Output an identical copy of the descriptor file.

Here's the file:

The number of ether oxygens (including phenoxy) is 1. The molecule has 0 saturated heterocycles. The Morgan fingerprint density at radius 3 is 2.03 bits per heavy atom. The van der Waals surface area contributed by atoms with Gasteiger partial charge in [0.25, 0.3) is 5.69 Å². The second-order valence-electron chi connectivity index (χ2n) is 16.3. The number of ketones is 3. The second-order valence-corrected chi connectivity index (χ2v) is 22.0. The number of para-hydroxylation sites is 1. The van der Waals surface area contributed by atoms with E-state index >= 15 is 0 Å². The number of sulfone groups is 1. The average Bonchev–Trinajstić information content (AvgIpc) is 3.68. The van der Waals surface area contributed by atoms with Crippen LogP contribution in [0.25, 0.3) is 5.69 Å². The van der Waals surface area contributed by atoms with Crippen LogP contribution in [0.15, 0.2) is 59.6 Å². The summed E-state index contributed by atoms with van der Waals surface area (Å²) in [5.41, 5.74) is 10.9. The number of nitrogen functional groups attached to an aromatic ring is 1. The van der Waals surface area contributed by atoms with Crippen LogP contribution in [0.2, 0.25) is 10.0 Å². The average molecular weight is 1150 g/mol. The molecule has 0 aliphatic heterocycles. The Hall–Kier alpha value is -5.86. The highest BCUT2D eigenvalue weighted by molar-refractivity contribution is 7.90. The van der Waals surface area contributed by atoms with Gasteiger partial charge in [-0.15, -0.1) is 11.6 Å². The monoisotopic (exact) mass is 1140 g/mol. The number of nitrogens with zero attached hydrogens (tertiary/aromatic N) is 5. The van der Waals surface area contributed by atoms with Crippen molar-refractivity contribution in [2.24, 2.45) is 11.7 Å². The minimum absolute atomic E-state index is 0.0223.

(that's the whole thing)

The number of ether oxygens (including phenoxy) is 1. The molecule has 0 saturated heterocycles. The Morgan fingerprint density at radius 3 is 2.03 bits per heavy atom. The van der Waals surface area contributed by atoms with Gasteiger partial charge in [0.25, 0.3) is 5.69 Å². The second-order valence-electron chi connectivity index (χ2n) is 16.3. The number of ketones is 3. The second-order valence-corrected chi connectivity index (χ2v) is 22.0. The number of para-hydroxylation sites is 1. The van der Waals surface area contributed by atoms with E-state index >= 15 is 0 Å². The number of sulfone groups is 1. The average Bonchev–Trinajstić information content (AvgIpc) is 3.68. The van der Waals surface area contributed by atoms with Crippen LogP contribution in [0.25, 0.3) is 5.69 Å². The van der Waals surface area contributed by atoms with Crippen LogP contribution in [0.15, 0.2) is 59.6 Å². The summed E-state index contributed by atoms with van der Waals surface area (Å²) in [5.41, 5.74) is 10.9. The number of nitrogen functional groups attached to an aromatic ring is 1. The van der Waals surface area contributed by atoms with Crippen LogP contribution in [0.2, 0.25) is 10.0 Å². The average molecular weight is 1150 g/mol. The molecule has 0 aliphatic heterocycles. The Hall–Kier alpha value is -5.86. The highest BCUT2D eigenvalue weighted by molar-refractivity contribution is 7.90. The van der Waals surface area contributed by atoms with Gasteiger partial charge in [-0.15, -0.1) is 11.6 Å². The monoisotopic (exact) mass is 1140 g/mol. The number of nitrogens with zero attached hydrogens (tertiary/aromatic N) is 5. The van der Waals surface area contributed by atoms with Crippen molar-refractivity contribution in [2.24, 2.45) is 11.7 Å². The minimum absolute atomic E-state index is 0.0223.